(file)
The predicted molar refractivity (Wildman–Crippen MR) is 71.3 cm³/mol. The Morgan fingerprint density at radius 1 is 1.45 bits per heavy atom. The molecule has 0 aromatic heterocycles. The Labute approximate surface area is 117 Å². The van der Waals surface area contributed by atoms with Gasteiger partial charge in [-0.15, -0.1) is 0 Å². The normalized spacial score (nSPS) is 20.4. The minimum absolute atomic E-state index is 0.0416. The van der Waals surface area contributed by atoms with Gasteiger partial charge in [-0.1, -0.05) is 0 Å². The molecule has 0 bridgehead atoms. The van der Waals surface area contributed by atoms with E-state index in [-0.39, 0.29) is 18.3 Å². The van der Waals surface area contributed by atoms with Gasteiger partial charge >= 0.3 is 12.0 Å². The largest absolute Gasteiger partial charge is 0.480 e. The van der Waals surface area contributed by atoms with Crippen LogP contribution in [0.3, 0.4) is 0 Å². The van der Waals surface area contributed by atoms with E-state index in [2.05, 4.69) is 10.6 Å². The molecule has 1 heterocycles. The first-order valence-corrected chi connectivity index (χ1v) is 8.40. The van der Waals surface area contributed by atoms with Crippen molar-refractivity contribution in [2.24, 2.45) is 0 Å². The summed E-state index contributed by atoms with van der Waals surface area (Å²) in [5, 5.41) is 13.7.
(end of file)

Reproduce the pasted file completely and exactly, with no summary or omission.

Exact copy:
The predicted molar refractivity (Wildman–Crippen MR) is 71.3 cm³/mol. The Morgan fingerprint density at radius 1 is 1.45 bits per heavy atom. The molecule has 0 aromatic heterocycles. The Labute approximate surface area is 117 Å². The van der Waals surface area contributed by atoms with Gasteiger partial charge in [-0.15, -0.1) is 0 Å². The normalized spacial score (nSPS) is 20.4. The minimum absolute atomic E-state index is 0.0416. The van der Waals surface area contributed by atoms with Gasteiger partial charge in [-0.1, -0.05) is 0 Å². The molecule has 0 bridgehead atoms. The van der Waals surface area contributed by atoms with E-state index in [-0.39, 0.29) is 18.3 Å². The van der Waals surface area contributed by atoms with Gasteiger partial charge >= 0.3 is 12.0 Å². The largest absolute Gasteiger partial charge is 0.480 e. The van der Waals surface area contributed by atoms with Crippen LogP contribution in [0.3, 0.4) is 0 Å². The van der Waals surface area contributed by atoms with E-state index in [2.05, 4.69) is 10.6 Å². The molecule has 1 heterocycles. The first-order valence-corrected chi connectivity index (χ1v) is 8.40. The van der Waals surface area contributed by atoms with Crippen molar-refractivity contribution in [2.24, 2.45) is 0 Å². The summed E-state index contributed by atoms with van der Waals surface area (Å²) in [5, 5.41) is 13.7.